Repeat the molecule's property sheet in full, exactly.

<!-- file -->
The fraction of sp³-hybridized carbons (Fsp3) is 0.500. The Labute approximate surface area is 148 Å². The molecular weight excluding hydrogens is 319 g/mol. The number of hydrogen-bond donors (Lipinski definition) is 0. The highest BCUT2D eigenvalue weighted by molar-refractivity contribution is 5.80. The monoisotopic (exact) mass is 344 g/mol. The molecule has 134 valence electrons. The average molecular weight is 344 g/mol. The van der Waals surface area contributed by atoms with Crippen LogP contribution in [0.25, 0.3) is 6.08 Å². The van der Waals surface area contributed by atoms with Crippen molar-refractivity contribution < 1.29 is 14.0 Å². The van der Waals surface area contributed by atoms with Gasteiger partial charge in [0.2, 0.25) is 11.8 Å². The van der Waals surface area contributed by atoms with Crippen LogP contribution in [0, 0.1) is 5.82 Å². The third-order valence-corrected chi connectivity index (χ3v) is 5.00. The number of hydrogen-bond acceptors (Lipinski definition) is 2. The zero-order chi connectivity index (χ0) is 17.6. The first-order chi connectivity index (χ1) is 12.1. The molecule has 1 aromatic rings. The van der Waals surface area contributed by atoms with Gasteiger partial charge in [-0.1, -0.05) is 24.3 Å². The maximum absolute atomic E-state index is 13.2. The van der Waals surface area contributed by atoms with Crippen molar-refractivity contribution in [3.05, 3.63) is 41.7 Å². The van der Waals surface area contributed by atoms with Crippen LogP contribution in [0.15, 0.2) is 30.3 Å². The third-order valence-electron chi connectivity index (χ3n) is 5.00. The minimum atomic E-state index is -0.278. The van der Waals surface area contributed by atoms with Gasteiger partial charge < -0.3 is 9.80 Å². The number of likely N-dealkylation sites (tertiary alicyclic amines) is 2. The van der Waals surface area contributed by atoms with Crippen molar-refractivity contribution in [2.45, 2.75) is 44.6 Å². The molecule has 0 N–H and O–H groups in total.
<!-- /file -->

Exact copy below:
The fraction of sp³-hybridized carbons (Fsp3) is 0.500. The Labute approximate surface area is 148 Å². The molecular weight excluding hydrogens is 319 g/mol. The number of hydrogen-bond donors (Lipinski definition) is 0. The highest BCUT2D eigenvalue weighted by molar-refractivity contribution is 5.80. The monoisotopic (exact) mass is 344 g/mol. The molecule has 134 valence electrons. The average molecular weight is 344 g/mol. The van der Waals surface area contributed by atoms with Crippen LogP contribution in [0.25, 0.3) is 6.08 Å². The van der Waals surface area contributed by atoms with Crippen molar-refractivity contribution < 1.29 is 14.0 Å². The van der Waals surface area contributed by atoms with Gasteiger partial charge in [0.2, 0.25) is 11.8 Å². The van der Waals surface area contributed by atoms with Crippen LogP contribution in [0, 0.1) is 5.82 Å². The third-order valence-corrected chi connectivity index (χ3v) is 5.00. The number of hydrogen-bond acceptors (Lipinski definition) is 2. The zero-order chi connectivity index (χ0) is 17.6. The first-order chi connectivity index (χ1) is 12.1. The molecule has 1 aromatic rings. The van der Waals surface area contributed by atoms with Gasteiger partial charge in [-0.1, -0.05) is 24.3 Å². The maximum absolute atomic E-state index is 13.2. The van der Waals surface area contributed by atoms with Crippen molar-refractivity contribution in [3.05, 3.63) is 41.7 Å². The van der Waals surface area contributed by atoms with Crippen LogP contribution in [0.15, 0.2) is 30.3 Å². The third-order valence-electron chi connectivity index (χ3n) is 5.00. The minimum atomic E-state index is -0.278. The van der Waals surface area contributed by atoms with Gasteiger partial charge < -0.3 is 9.80 Å². The number of likely N-dealkylation sites (tertiary alicyclic amines) is 2. The van der Waals surface area contributed by atoms with Crippen molar-refractivity contribution in [2.45, 2.75) is 44.6 Å². The molecule has 0 N–H and O–H groups in total.